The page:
The Millfields Mindset (along with Millfields Values), is at the heart of everything we do here at Millfields. We work with the children on developing this mindset through all aspects of their school and home life.
All class rooms have a Millfields Mindset display which was designed by the children during an assembly in September.
Whenever children exhibit these traits, it is praised and celebrated through our reward system in school. This could range from earning a positive comment from an adult, to team points, to being chosen as their class ‘Star of the Week’.
We believe that the Millfields Mindset ensures that children:
- build their resilience
- realise they are mentally stronger than they think
- embrace challenge
- realise that mistakes are good, as this is how we learn
- understand the importance of always giving their best
A major part of building the Millfields Mindset deals with the language that is used by pupils and that we, as adults, use with them. All staff at school are now looking to use language that praises the process of learning rather than just the outcomes.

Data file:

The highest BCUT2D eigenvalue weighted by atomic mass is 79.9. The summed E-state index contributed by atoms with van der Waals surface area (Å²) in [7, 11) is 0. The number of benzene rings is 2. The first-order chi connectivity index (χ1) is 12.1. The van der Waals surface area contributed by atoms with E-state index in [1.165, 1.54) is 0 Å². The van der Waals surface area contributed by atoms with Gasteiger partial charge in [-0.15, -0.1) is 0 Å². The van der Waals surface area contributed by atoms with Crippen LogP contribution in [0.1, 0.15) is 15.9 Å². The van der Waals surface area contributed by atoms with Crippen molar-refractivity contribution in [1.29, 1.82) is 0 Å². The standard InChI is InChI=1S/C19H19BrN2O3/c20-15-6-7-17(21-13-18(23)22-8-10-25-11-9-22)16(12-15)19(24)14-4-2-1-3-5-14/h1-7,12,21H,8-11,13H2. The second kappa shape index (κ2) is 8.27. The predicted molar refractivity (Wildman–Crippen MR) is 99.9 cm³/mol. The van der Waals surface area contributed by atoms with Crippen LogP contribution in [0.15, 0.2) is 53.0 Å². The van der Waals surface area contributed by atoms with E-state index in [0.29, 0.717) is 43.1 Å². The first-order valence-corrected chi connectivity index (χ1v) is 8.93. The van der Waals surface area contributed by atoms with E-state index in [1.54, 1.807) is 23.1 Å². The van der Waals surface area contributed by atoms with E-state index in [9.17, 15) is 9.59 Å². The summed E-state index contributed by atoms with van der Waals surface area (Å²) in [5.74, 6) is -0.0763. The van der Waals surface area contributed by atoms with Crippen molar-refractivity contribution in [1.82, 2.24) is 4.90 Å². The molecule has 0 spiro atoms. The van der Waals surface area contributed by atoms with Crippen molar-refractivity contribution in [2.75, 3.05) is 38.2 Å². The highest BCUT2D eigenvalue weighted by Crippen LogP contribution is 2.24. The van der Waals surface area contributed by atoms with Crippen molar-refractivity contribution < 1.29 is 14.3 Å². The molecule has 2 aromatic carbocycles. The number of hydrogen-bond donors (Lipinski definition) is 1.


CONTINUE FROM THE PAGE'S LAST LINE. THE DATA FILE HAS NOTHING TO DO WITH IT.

This is something that can also be done at home and below are examples of language to use with your child to help develop a Millfields Mindset.
Praise EFFORT not outcome
DO. Use words that encourage:
Wow! Look at that!
Tell me about it. Show me more.
How did you do that? Let‛s see what you did.
How do you feel about it? How did you work that out?
I see that you __________ (be specific) That looks like it took a lot of effort.
What do you plan to do next? That looks like it took so much work.
Are you pleased with what you did?
How many ways did you try it before it turned out the way you wanted it?
DON’T. Use labels that judge
Smart. Pretty. Lovely. Cute. Good. Intelligent.
Great. Quick. Right. Fast. Clever. Amazing.
Best. Beautiful. The best. Better than…(another person)
DO. Use mindset growing conversations
“What did you struggle with today?”
“This is hard, but this is fun, what should we do next?”
“You can grow your intelligence”
“You can learn. You can stretch. You can keep mastering new things”
One of the most powerful words that can be used to develop mindset is, yet. This tiny word can be added to the end of any sentence that is negative, to turn it into a positive.
For example, if your child says, ‘I can’t do …’
You can reply with, ‘Yet.’
If you have any questions about the Millfields Mindset, then please feel free to ask your child’s teacher or speak to me.